6th Jan 2016: North Korea claim H-bomb
Many who are involved in the renewable wind sector industry in Scotland and the UK will have been inconvienced by a seemingly obscure measurement station known as Eskdalemuir. A key purpose of the site is to measure sesimic ground vibrations relating to nuclear testing. In 2004 the station registered concern that the installation of wind turbines nearby might impact the sensitivity of the site's detection capabilities and this week the importance of this capability was put on the front page with the news from North Korea claiming to have tested an H-Bomb. The scientists at Eskdalemuir will be working with their colleagues at the CTBTO to verify these claims. Xi are proud of the work we undertook that allowed the development of wind turbines in the area whilst protecting the Eskdalemuir seismic array.
There's a great video by MinutePhysics that explains how the CTBTO works of which Eskdalemuir forms an important part.
27th May 2014: ReNews reports that,
"The Ministry of Defence has withdrawn objections to hundreds of megawatts of proposed wind farms around the Eskdalemuir nuclear test monitoring facility in the south of Scotland."
The 50km radius consultation zone around the Eskdalemuir seismic array
The hills close to the village of Eskdalemuir in the borders of Scotland are home to a seismic monitoring station. The Eskdalemuir Seismic Array (EKA) is a seismic station within the International Monitoring System (IMS) network. It was built to support verification of the Comprehensive Nuclear-Test-Ban Treaty (CTBT), which was ratified by the UK in 1998. As the UK’s designated national authority, the Ministry of Defence (MoD) must ensure that the UK’s responsibilities are fulfilled under the CTBT, by ensuring that the station’s detection capabilities are not compromised.
To protect the EKA from ground vibrations the MoD introduced a 10km radius Exclusion Zone and a 50km radius Statutory Consultation Zone for all wind turbine development. This consultation zone covers an area of almost 8000km2 covering the South of Scotland and the North of England representing around 3% of the UK’s total land area. Within the Consultation Zone a vibration budget was implemented with all existing and newly built wind turbines contributing to an overall vibration level acting on the EKA. That level has now been reached and without mitigation to reduce vibration levels there can be no further wind turbine development in the area.
Working towards wind energy that is compatible with safeguarding the EKA
Artists impression of Xi Engineering's SQT vibration damper for wind turbines
The Xi Engineering team have been heavily involved since 2005 in trying to overcome the challenges of maintaining protection of the EKA whilst allowing development of further wind resource. Xi initially designed an innovative damping system for wind turbines called the SQT. The prototype SQT was found to be extremely effective at reducing the vibrations that prove most problematic for the EKA detection and is potential route to mitigation. In addition to this, Xi have been working with the Eskdalemuir Working Group (EWG), the EWG is headed by the Scottish Government and is made up by the MoD, DECC, wind farm developers, RenewableUK and Scottish Renewables. The EWG are tasked with looking at the issues surrounding the EKA and wind development. In 2013 Xi published preliminary work ‘Initial Study of ground vibration data recorded near Craig windfarm, Phase 0 report - estimate of potential head room in the Eskdalemuir Budget’. This work indicate that there is a likely prospect for headroom to allow further wind farm consents without breaching the vibration threshold at the EKA. Following this, the EWG and Xi are currently working on the implications of these findings in the follow-up Substantive Research Stage One work, with the results of these findings expected in mid April.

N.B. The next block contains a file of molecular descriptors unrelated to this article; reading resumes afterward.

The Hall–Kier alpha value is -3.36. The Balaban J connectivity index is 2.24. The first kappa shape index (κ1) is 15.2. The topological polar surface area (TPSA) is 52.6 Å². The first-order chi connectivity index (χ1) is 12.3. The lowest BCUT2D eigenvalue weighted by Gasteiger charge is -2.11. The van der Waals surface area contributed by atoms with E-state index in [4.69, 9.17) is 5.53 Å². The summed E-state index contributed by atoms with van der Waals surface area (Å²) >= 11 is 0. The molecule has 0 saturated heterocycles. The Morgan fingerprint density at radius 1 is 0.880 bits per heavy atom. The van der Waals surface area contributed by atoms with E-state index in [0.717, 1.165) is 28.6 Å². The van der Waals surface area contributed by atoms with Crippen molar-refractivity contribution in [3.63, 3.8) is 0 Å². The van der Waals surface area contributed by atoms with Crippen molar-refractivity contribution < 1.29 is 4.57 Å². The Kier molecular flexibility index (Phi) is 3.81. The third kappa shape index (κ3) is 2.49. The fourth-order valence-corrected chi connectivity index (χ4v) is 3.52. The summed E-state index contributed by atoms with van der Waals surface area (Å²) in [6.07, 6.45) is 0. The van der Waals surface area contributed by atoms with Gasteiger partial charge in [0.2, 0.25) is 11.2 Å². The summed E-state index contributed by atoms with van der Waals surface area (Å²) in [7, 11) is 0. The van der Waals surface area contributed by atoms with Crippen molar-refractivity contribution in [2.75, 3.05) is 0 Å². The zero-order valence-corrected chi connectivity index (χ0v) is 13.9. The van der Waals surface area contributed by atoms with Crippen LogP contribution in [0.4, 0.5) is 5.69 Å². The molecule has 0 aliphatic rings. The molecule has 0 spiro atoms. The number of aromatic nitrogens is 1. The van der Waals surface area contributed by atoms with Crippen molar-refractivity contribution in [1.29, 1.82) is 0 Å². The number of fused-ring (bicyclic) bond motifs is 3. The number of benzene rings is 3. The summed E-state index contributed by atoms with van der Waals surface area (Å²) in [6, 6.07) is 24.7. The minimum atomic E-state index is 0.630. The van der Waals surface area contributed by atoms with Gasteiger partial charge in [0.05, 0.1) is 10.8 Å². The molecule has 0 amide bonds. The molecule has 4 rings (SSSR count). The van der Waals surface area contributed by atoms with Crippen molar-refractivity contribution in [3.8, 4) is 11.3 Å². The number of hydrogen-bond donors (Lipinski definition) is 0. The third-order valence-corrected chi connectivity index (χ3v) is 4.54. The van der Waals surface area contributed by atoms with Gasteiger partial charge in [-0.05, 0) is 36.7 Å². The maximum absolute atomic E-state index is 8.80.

Other Sensitive Sites
The Eskdalemuir Seismic Array relies on vibration to operate and is therefore very sensitive to external vibration noise. The EKA is not alone and similar issues can be found with other seismic observatories part of the CTBT network or otherwise. Other sites with sensitive equipment that may be susceptible to ground vibration include telescope observatories, gravity wave observatories (or other scientific facilities using laser interferometry), medical facilities and semi-conductor manufacture facilities. In addition vibration can come from a variety of sources beyond wind turbines, including, but by no means limited to road, rail, and construction piling. With their seismic prediction capabilities, Xi are industry leaders in these issues and would welcome discussing the quantification of ground borne noise in relation to your application. So if you are looking to develop wind turbines within the Eskdalemuir consultation area and would like to learn more about how your development may be impacted, or you have concerns over another seismically sensitive site, please contact us and our specialist team will be happy to discuss.